Cooking with TiDi: High Steaks Gaming


The Pound of Flesh

Uncooked Steak

This is where we begin, beyond all else a steak should have approximately these qualities:

  • The Meat is bright red with no graying or excess blood
  • The Cut of the meat is even and ideally flat for searing
  • There should be no smell or other signs of rot on your meat
  • Try to aim for no more than an inch and a half in thickness unless you like your steak very rare

One of the mistakes I made was not having my butcher form this delicious mass into a thinner pair of steaks. The meat I used above is about 1.3 pounds of Rib Eye. This was a lot longer of a cook time than I liked from start to end about half an hour from seasoning to consumption. I am a hungry spy.

Spices and Salt

The simplest method to use for a pan steak is simple

  • Salt of your choice liberally on the outside of the meat
  • A few quick coarse grinds of pepper
  • A light spread of oil just to make the meat look barely wet

You can do more than this but the reason for the oil is to spread the heat evenly when we sear both sides of our steak. The searing process prevents the juices from exiting the meat like cauterizing a wound. The salt and pepper, or what ever seasonings you choose, are burned into the meat in this process or get pushes out quickly by the heat, which is why it is recommended to use a fair amount.

The fat or oil you use needs to be able to withstand over about 435 degrees Fahrenheit. Peanut, canola, safflower, anything like that works. Using a lighter oil will just burn, making the steak kind of nasty and tasting like burnt oil.

Fire to Flesh

Steak on pan

To sear your steak, your pan needs to be hot.

How hot? as high as you can get it. The simple test for stupid hot pan, take a drop of water, drop into pan. If it vaporizes on contact it should be good to go.

You will turn down the heat after the searing process is done. Don’t just leave it on high and wonder why your steak is charcoal.

Set a timer for 30 seconds, press your steak gently into the pan and leave it alone until your timer goes off. Your steak should look similar to the steak above when you flip it for another 30 seconds on the raw side. Also use tong’s to turn your meat, burning yourself is not recommended.

After the last side is seared, turn your steak over and reduce your heat to medium. From this stage you have a few options I will list later below. Otherwise, leave your steak on medium flipping it once every 60 seconds to your preferred level of medium rare. At this stage adding butter, garlic, or mushrooms is up to you. (You may be mocked for this.)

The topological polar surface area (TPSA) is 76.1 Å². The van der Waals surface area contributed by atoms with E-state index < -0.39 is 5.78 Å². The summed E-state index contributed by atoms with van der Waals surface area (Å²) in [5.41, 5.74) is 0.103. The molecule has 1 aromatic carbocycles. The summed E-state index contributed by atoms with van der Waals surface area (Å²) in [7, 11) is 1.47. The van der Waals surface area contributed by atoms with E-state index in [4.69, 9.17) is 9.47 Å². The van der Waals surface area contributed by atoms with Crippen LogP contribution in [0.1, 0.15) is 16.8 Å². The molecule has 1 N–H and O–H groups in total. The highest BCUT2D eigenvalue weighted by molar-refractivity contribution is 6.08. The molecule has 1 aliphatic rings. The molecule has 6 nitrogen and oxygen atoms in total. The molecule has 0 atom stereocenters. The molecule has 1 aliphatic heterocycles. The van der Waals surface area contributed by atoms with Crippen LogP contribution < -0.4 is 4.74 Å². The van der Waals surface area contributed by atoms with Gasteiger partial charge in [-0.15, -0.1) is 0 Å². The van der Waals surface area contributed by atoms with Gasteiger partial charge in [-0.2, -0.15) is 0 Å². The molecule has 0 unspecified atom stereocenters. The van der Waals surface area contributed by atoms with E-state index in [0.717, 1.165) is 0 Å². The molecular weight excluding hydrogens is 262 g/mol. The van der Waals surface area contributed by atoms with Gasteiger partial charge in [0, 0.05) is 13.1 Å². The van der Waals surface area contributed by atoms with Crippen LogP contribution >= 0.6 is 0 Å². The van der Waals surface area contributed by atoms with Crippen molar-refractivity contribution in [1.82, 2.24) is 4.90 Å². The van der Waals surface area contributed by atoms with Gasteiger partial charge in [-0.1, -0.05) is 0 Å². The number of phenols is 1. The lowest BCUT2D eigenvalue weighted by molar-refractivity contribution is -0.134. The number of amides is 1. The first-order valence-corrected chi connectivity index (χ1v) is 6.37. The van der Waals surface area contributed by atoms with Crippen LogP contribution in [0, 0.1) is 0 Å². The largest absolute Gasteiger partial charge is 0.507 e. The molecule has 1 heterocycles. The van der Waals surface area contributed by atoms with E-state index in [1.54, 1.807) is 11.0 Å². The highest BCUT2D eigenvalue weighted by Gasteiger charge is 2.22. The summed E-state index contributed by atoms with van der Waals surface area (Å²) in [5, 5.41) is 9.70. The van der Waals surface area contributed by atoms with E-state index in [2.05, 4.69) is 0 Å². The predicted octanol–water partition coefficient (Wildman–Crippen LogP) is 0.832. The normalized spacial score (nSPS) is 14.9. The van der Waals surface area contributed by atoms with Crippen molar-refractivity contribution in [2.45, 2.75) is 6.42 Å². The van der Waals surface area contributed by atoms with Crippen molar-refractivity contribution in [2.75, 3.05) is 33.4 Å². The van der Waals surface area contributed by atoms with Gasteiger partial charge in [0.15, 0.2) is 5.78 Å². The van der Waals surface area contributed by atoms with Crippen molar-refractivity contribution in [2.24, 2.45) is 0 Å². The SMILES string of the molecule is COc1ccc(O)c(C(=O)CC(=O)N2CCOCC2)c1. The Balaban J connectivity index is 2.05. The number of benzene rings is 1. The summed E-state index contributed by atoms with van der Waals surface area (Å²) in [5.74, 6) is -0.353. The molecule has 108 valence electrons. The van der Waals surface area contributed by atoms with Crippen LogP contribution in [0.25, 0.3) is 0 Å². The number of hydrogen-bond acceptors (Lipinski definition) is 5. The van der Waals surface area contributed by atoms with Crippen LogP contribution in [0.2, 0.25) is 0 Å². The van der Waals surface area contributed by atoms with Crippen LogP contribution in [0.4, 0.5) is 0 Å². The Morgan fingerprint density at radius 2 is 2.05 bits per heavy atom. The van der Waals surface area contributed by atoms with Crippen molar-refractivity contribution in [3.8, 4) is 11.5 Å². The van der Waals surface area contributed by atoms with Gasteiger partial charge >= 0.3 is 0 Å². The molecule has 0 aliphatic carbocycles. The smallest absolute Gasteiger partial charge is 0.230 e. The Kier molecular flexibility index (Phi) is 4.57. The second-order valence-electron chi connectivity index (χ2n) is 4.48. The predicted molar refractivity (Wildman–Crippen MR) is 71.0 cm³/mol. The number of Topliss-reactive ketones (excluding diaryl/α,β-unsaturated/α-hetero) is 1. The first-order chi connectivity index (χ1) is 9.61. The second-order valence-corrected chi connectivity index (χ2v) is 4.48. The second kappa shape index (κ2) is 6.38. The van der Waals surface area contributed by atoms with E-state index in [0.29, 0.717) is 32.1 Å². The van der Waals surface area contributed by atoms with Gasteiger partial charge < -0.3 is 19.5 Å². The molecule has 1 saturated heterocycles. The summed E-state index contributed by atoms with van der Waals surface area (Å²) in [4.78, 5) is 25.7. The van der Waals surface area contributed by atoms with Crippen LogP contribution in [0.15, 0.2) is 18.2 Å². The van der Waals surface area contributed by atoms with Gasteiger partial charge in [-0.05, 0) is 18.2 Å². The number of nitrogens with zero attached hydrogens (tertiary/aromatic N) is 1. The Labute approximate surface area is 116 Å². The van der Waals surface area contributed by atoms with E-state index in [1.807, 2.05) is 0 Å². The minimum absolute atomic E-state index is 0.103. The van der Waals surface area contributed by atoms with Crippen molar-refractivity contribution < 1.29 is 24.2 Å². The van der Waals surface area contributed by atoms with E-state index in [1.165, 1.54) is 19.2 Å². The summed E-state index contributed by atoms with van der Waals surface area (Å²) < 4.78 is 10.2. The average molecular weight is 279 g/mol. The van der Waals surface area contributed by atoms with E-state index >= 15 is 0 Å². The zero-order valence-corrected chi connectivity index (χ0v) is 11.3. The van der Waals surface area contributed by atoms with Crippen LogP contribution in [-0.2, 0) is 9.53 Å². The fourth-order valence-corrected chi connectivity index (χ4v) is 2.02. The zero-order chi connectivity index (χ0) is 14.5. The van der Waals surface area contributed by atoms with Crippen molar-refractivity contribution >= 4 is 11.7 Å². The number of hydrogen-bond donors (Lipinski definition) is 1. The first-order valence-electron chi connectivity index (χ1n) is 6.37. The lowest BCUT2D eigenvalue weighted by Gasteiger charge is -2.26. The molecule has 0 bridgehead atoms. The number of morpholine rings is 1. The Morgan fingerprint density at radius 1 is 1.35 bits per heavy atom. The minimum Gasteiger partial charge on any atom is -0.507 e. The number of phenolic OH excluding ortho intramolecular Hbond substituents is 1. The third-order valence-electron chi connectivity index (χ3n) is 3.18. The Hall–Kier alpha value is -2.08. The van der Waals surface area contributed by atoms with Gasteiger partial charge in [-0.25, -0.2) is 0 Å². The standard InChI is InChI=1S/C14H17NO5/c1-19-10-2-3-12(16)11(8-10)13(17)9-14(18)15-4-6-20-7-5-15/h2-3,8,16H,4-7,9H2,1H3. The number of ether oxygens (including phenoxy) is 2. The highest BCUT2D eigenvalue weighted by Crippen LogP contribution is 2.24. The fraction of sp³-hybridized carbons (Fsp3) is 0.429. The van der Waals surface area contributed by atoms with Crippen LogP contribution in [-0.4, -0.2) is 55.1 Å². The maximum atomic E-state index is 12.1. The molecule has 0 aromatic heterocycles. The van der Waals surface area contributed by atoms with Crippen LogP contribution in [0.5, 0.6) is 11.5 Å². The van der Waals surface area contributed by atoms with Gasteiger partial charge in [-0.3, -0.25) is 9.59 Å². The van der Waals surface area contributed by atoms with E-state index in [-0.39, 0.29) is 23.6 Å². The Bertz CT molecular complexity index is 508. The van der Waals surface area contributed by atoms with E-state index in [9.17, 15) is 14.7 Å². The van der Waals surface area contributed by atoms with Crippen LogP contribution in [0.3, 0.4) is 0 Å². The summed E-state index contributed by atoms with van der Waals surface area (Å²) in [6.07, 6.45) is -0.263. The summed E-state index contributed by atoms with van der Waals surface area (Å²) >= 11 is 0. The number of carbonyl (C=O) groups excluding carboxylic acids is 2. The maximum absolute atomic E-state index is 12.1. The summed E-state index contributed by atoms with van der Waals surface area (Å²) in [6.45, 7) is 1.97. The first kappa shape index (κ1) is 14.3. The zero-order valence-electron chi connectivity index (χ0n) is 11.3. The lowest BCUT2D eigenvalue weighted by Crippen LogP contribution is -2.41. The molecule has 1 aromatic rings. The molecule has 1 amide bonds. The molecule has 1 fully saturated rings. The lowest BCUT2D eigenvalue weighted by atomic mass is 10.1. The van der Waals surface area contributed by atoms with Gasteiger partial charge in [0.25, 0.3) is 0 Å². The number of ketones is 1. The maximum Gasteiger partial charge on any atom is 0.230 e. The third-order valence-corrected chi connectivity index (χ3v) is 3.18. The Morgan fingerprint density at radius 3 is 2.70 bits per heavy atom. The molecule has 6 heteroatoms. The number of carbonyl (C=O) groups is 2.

A Fairly Rare steak looks like This

Cooked Steak

Getting Fancier

If you use an oven safe pan, like cast iron, take it pan and all to a 500 degree oven or 475 degree broiler. Leave it for 2 minutes, then flip it in the oven for another 2 minutes. You can check the meat’s temperature at this point and the center should be around 130-140 for medium rare. After this remove steak from heat and let rest for 3 to 4 minutes so it doesn’t bleed everywhere when you cut/devour it whole.


Whatever method you use to warm your meat resting is typically a good idea. This lets the meat juices settle down and not try to bleed from the meat when you cut into the muscle. This also keeps the crispy seared outside intact if it’s allowed to rest somewhere it can drip any excess fat or blood.

Meat Bag

For those nights of much longer fights consider a more low and slow method of cooking.  I submit the DeadTear-recommended method of food in a bag: cooking sous vide. If anyone out there would like to write about this way of cooking your meat, there’s definitely room for a user submission on the topic.

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  • Ryan

    I’m feeling awfully hungry after editing, reading, and posting this. What’s your advice and/or recipes for marinating a steak?

    February 1, 2017 at 8:26 AM
    • Terrible Goon Spy Ryan

      If you want marinated meat, I strongly advise looking outside the normal steaks, look for skirt steak or longer cooking time cuts. If you can, go search youtube for episodes of Good Eats, Alton Brown has a very good show on marinating and the kinds of things to do with flavored meats.

      February 1, 2017 at 8:51 AM
    • Libluini Ryan

      I suggest sprinkling it with raisins, because I hate those too. Then throw it in the trash and cook some real food next.

      February 1, 2017 at 12:41 PM
      • Loki Libluini

        What are your views on beans in chili?

        February 1, 2017 at 3:32 PM
  • chimpy